Zurbriggen, E. L. (2011). Implicit motives and sexual conservatism as predictors of sexual
behaviors. The Journal of Social Psychology, 151(5), 535-555. Retrieved from Ebscohost.
Winters, J., Christoff, K., & Gorzalka, B. B. (2009). Conscious regulation of sexual arousal in
men. Journal of Sex Research, 46(4), 330-343. Doi: 10.1080/00224490902754103.

Retrieved from Ebscohost.

Monday, May 27, 2013

Anxiety and How It Effects Sexual Function and Performance

  •  This was just written for a final paper for a bio-psychology classes I just finished. I am touching on sexual anxiety and how it is formed in the brain and manifests in your bedroom. Enjoy!

Anxiety and How It Effects Sexual Function and Performance
  • Sex starts in the mind. As much as it is considered a purely physical entity in the human experience, the researcher has found supporting evidence that sexual function is a mental function. There are neurons and neurotransmitters in the brain that supports every function in the human body. Because it is a bio-psychological entity in the opinion of the researcher, then it is possible for people to suffer from sexual dysfunction, especially when it stems from anxiety. Anxiety, being a very broad and general area of mental illness, can range from simple fears to a serious traumatic experience and has been a proven common denominator of sexual dysfunction and disorders. One thing that is for sure about anxiety is that it effects sexual function that must be addressed further to understand, educate, and discover possible treatments in regards to its bio-psychological process in individuals who seek to have satisfying and fulfilled relationships.
  • Anxiety is a fear-based disorder that expands from the simplest phobias to the most pivotal mental illnesses. In fact, fear is the main cause of anxiety even though it can be as simple as mild trepidation and to be as extreme as acute terror (Lefrancois, 2011). Fear is a negative emotion as everyone should know considering everyone has experienced it in some capacity. In fact, William James and Carl Lange discussed emotion in what has become known as the James-Lange Theory of Emotion which states that “a stimulus produces a psychological response and a physiological response produces an emotion” (Wilson, 2012). Sexually, this could mean that a person could have a particular negative experience that would cause them to be sexually dysfunctional. A stimulus to a man or woman could be that they are sexually assaulted which could produce anxiety causing them to not be able to perform sexually due to the fear of being raped again. Another stimulus would be hearing from a partner that they are not adequate in bed which could lead to lack of confidence and out of fear of inadequacy would not be able to perform sexually as they could.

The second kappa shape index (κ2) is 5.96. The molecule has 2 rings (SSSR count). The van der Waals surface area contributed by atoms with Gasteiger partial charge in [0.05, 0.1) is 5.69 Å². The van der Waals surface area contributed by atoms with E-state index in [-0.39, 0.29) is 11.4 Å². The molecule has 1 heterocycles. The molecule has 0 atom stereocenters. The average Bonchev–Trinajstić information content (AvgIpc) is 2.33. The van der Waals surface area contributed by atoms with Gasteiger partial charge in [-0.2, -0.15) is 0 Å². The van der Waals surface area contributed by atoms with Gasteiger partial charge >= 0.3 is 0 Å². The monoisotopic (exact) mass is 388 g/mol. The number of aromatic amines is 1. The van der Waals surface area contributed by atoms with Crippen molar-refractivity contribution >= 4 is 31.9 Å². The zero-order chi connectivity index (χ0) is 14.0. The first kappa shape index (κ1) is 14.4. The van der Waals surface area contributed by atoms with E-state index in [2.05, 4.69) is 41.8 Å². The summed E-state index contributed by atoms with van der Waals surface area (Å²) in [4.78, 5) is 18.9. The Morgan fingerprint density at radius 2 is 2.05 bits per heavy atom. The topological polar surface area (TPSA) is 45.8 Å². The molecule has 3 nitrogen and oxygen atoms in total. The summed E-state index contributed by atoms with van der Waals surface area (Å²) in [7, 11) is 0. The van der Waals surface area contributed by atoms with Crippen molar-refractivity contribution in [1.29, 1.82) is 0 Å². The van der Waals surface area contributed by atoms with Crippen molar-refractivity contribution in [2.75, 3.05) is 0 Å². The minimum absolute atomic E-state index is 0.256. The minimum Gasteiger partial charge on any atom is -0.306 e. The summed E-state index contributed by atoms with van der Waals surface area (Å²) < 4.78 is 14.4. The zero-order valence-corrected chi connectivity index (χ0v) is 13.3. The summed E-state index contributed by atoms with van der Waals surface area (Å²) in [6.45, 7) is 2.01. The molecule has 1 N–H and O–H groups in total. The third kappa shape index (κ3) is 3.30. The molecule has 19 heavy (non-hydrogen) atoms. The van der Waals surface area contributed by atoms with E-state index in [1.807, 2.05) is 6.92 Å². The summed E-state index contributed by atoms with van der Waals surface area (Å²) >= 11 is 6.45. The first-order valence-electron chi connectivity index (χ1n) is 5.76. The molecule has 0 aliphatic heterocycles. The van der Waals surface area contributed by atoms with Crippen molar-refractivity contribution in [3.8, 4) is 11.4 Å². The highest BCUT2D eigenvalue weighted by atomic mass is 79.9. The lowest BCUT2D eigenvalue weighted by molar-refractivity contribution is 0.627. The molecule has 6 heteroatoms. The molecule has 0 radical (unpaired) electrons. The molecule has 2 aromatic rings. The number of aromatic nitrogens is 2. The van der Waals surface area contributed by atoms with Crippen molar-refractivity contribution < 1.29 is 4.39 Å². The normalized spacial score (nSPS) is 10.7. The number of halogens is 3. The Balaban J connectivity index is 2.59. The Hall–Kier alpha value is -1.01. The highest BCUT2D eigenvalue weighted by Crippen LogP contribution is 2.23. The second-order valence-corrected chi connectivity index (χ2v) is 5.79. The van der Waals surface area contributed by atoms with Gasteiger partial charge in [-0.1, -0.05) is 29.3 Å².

• People naturally will fear many things and there are many ways people develop anxiety because of this. In regards to a sexual relationship, a person could have what they consider to be a poor performance due to their past relationships that may have gone wrong. For example, a man may under-perform or even over-perform because he is insecure about his size based on hearing from previous partners the same complaints that continue to playback in his mind over and over again creating a pattern in the brain. It has been determined that there are specific brain waves that create undesirable results when it comes to functioning from the brain as a whole (Cleary, 2011). This is how having anxiety creates the possibility that people will develop sexual dysfunction. Sexual anxiety disorder, for example, develops in a man or woman due to fear which causes them to completely avoid sexual experiences as a whole (Brotto, 2009).
  • The brain is a major part of the nervous system in the human body and it contains neurons which are cells that transport communication throughout the nervous system (Wilson, 2012). Neurons create neurotransmitters which are chemicals that communicate through a junction between at least two neurons- a process also known as a synapse (Wilson, 2012). It is synonymous to a car battery in a car that provides electricity for all the electrical functions of the car (lights, stereo, etc.). To understand further how the brain functions when it comes to sexuality there needs to be an understanding of what neurotransmitters operate specifically for sexual function.